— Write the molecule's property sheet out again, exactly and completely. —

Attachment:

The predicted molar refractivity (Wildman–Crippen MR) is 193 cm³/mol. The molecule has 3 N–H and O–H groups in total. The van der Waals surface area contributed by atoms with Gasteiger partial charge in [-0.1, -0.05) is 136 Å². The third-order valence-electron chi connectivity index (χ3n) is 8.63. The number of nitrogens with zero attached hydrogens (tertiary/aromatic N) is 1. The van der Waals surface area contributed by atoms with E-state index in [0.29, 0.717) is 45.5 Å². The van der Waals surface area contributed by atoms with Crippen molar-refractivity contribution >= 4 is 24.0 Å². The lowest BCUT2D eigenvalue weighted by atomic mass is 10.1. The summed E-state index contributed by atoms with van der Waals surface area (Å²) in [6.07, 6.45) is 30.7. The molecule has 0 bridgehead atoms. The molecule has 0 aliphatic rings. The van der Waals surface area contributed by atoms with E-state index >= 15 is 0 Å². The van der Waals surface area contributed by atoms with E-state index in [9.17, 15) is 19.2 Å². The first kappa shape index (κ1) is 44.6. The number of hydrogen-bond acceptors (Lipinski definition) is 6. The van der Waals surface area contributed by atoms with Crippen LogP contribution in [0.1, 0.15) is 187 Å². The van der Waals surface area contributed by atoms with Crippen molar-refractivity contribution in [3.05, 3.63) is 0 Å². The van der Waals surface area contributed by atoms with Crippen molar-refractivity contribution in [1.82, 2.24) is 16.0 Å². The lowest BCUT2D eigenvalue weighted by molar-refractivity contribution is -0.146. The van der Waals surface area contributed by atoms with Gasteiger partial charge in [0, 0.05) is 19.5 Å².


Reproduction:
The predicted molar refractivity (Wildman–Crippen MR) is 193 cm³/mol. The molecule has 3 N–H and O–H groups in total. The van der Waals surface area contributed by atoms with Gasteiger partial charge in [-0.1, -0.05) is 136 Å². The third-order valence-electron chi connectivity index (χ3n) is 8.63. The number of nitrogens with zero attached hydrogens (tertiary/aromatic N) is 1. The van der Waals surface area contributed by atoms with E-state index in [0.29, 0.717) is 45.5 Å². The van der Waals surface area contributed by atoms with Crippen molar-refractivity contribution >= 4 is 24.0 Å². The lowest BCUT2D eigenvalue weighted by atomic mass is 10.1. The summed E-state index contributed by atoms with van der Waals surface area (Å²) in [6.07, 6.45) is 30.7. The molecule has 0 bridgehead atoms. The molecule has 0 aliphatic rings. The van der Waals surface area contributed by atoms with E-state index >= 15 is 0 Å². The van der Waals surface area contributed by atoms with E-state index in [9.17, 15) is 19.2 Å². The first kappa shape index (κ1) is 44.6. The number of hydrogen-bond acceptors (Lipinski definition) is 6. The van der Waals surface area contributed by atoms with Crippen LogP contribution in [0.1, 0.15) is 187 Å². The van der Waals surface area contributed by atoms with Crippen molar-refractivity contribution in [3.05, 3.63) is 0 Å². The van der Waals surface area contributed by atoms with Crippen molar-refractivity contribution in [1.82, 2.24) is 16.0 Å². The lowest BCUT2D eigenvalue weighted by molar-refractivity contribution is -0.146. The van der Waals surface area contributed by atoms with Gasteiger partial charge in [0, 0.05) is 19.5 Å².